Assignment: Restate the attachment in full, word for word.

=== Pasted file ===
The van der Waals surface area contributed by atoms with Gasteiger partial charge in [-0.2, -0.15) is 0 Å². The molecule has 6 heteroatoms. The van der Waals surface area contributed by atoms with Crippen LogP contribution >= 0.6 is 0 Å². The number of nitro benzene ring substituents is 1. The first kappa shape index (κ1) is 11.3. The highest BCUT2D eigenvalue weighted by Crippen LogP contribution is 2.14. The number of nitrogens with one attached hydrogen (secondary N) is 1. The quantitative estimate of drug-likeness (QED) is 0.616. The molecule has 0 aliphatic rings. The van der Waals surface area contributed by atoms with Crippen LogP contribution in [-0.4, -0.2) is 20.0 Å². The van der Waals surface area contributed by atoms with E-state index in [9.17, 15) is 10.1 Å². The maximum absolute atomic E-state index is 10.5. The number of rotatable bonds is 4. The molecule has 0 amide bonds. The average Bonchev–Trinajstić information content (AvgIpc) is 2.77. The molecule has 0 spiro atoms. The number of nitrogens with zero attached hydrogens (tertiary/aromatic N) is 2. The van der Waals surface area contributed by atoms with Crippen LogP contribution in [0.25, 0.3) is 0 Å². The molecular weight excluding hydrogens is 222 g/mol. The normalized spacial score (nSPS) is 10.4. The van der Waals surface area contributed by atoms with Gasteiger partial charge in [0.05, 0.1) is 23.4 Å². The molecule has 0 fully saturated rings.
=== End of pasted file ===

The van der Waals surface area contributed by atoms with Gasteiger partial charge in [-0.2, -0.15) is 0 Å². The molecule has 6 heteroatoms. The van der Waals surface area contributed by atoms with Crippen LogP contribution >= 0.6 is 0 Å². The number of nitro benzene ring substituents is 1. The first kappa shape index (κ1) is 11.3. The highest BCUT2D eigenvalue weighted by Crippen LogP contribution is 2.14. The number of nitrogens with one attached hydrogen (secondary N) is 1. The quantitative estimate of drug-likeness (QED) is 0.616. The molecule has 0 aliphatic rings. The van der Waals surface area contributed by atoms with Crippen LogP contribution in [-0.4, -0.2) is 20.0 Å². The van der Waals surface area contributed by atoms with E-state index in [9.17, 15) is 10.1 Å². The maximum absolute atomic E-state index is 10.5. The number of rotatable bonds is 4. The molecule has 0 amide bonds. The average Bonchev–Trinajstić information content (AvgIpc) is 2.77. The molecule has 0 spiro atoms. The number of nitrogens with zero attached hydrogens (tertiary/aromatic N) is 2. The van der Waals surface area contributed by atoms with Crippen LogP contribution in [0.25, 0.3) is 0 Å². The molecular weight excluding hydrogens is 222 g/mol. The normalized spacial score (nSPS) is 10.4. The van der Waals surface area contributed by atoms with Gasteiger partial charge in [0.05, 0.1) is 23.4 Å². The molecule has 0 fully saturated rings.